MxMo XLV – Tea: Chrysanthemum Martini

MxMo XLV: Chrysanthymum Martini

I was back at my mum’s house the other day, and for some reason suddenly had a childhood urge/flashback for chrysanthemum tea (my mum is from Singapore). For those who haven’t had it, chrysanthemum tea is a light, floral, dandelion-esque tea with notes of honey and jasmine. You just stick the whole flower heads into boiling water. So when I saw the title of this MxMo, I knew what I was going to use.

Sometimes MxMo is fuelled by an urge to use the intellect, sometimes a drive to dig into the past, and sometimes a need to burn off exccess creative energy. This time though, it was simply a need to have the coldest possible dry martini I could make in the kitchen.

Infusing using chrysanthemum flowers took a couple of goes. The optimum I found was about 10 flowers to 100ml gin for 4 hours. Any more and you start to get bitterness, any less and the chrysanthemum is drowned out by the other botanicals.

So with that out the way, I just went ahead and made a dry martini using Noilly Prat.

Chrysanthemum Martini

  • 60ml Chrysanthemum-infused Plymouth gin
  • Little bit of Noilly Prat
  • Stirred over ice for a long time, strained into a very very cold martini glass
  • Zest a lemon peel and floating chrysanthymum flower garnish

Notes

I really really enjoyed it. The chrysanthymum tastes like a very fine natural add on to the existing floral notes from the gin, and I am pretty sure chrysanthymum would make a fine botanical ingredient to a gin. Goes nicely with Noilly Prat which adds good mid-tones to the drink.

Incidentally, I am currently involved in making a perfume fragrance (amateurishly) and have been getting to grips with top middle and bottom notes – the molecular mixology enthusiasts will be no doubt familiar with all this – wikipedia:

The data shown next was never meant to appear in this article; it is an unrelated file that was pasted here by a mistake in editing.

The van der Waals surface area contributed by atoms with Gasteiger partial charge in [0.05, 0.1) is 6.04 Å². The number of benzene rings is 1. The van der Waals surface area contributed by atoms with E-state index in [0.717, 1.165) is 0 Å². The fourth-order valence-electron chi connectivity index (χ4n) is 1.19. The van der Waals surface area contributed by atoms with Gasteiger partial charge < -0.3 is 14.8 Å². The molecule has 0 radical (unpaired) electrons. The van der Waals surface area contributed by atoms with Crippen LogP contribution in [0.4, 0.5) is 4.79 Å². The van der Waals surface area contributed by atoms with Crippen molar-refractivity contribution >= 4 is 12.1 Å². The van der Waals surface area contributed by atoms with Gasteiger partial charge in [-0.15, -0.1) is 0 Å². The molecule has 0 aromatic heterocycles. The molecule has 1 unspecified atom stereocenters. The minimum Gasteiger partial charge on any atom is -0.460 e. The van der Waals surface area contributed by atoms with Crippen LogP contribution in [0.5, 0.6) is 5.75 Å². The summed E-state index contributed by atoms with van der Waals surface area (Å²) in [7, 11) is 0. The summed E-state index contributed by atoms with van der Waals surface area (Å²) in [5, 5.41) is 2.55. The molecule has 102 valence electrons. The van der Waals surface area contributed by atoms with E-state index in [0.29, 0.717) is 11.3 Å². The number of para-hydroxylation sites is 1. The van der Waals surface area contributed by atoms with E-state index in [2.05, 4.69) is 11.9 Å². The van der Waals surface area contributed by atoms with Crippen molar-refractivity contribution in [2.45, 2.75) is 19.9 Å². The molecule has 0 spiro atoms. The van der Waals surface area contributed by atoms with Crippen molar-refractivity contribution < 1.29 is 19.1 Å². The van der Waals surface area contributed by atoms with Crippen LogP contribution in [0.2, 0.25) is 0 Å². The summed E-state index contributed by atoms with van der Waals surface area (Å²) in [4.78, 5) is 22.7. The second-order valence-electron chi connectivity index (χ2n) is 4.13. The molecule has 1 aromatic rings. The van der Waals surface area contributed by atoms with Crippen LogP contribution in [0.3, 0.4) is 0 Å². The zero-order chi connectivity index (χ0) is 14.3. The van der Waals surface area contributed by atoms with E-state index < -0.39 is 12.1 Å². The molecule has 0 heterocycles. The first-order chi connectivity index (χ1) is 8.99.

• Top notes: The scents that are perceived immediately on application of a perfume. Top notes consist of small, light molecules that evaporate quickly. They form a person’s initial impression of a perfume and thus are very important in the selling of a perfume. Also called the head notes.
  • Middle notes: The scent of a perfume that emerges just prior to when the top notes dissipate. The middle note compounds form the “heart” or main body of a perfume and act to mask the often unpleasant initial impression of base notes, which become more pleasant with time. They are also called the “heart notes”.
  • Base notes: The scent of a perfume that appears close to the departure of the middle notes. The base and middle notes together are the main theme of a perfume. Base notes bring depth and solidity to a perfume. Compounds of this class of scents are typically rich and “deep” and are usually not perceived until 30 minutes after application.
Then there is also a fragrance wheel, which attempts to categorise scents. I know that wine buffs have a similar tool, perhaps someone should invent one for the spirits category.

image: wikipedia

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